Side Note: I have tried and tested various products and services to help with my anxiety and depression. See my top recommendations here, as well as a full list of all products and services our team has tested for various mental health conditions and general wellness

Further information

Remember, keep this and all other medicines out of the reach of children, never share your medicines with others, and use Suboxone only for the indication prescribed.

Always talk with your medical provider to ensure the information you learn about suboxone from this page or from the medical information pamphlets is consistent with your own personal circumstances and health.

Want to learn more about suboxone? Try these recommended readings!

The Opioid Epidemic: What Everyone Needs to Know

The opioid epidemic is responsible for the longest sustained decline in US life expectancy since the time of World War I and the Great Influenza.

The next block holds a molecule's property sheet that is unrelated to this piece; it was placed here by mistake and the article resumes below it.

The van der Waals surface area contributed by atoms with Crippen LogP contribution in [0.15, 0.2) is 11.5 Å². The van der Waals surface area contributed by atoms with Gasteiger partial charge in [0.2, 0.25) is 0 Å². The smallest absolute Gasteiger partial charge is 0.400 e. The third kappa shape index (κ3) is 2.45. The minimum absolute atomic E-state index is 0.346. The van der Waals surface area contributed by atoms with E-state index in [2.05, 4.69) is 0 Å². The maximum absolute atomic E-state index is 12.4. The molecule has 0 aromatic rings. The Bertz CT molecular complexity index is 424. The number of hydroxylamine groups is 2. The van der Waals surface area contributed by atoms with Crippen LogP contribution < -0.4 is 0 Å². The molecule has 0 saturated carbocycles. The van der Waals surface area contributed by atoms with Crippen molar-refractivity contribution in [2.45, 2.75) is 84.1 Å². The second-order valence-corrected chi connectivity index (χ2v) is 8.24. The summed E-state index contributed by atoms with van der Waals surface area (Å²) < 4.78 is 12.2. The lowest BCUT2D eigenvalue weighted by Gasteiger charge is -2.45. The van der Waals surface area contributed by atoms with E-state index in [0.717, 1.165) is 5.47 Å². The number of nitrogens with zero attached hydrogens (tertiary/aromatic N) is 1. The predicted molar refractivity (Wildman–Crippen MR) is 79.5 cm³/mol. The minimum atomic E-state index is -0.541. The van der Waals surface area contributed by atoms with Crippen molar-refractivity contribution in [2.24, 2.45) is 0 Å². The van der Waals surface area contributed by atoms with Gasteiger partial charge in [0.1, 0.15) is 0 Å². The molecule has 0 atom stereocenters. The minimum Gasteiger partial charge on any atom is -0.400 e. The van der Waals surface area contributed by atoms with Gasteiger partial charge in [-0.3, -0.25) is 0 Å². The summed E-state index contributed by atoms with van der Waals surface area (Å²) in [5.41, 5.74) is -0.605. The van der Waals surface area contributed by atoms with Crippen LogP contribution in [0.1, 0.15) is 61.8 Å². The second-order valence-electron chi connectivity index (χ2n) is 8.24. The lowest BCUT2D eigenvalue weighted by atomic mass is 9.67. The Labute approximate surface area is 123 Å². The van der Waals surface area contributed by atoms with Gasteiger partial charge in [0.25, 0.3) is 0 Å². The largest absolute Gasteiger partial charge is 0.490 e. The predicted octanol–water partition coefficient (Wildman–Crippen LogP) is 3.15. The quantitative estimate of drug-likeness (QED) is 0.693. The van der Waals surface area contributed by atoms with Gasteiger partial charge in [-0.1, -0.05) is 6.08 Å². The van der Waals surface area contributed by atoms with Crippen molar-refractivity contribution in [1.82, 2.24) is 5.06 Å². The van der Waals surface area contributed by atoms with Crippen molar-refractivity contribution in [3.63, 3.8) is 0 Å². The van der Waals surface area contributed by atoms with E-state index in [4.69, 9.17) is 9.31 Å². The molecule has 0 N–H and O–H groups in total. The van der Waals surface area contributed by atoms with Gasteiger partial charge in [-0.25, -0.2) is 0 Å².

In 2017, nearly 50,000 Americans died from an opioid overdose – with an estimated two million more living with opioid addiction every day.

The Opioid Epidemic: What Everyone Needs to Know is an accessible, nonpartisan overview of the causes, politics, and treatments tied to the most devastating health crisis of our time.

Its comprehensive approach and Q&A format offer listeners a practical path to understanding the epidemic from all sides: the basic science of opioids; the nature of addiction; the underlying reasons for the opioid epidemic; effective approaches to helping individuals, families, communities, and national policy; and common myths related to opioid addiction.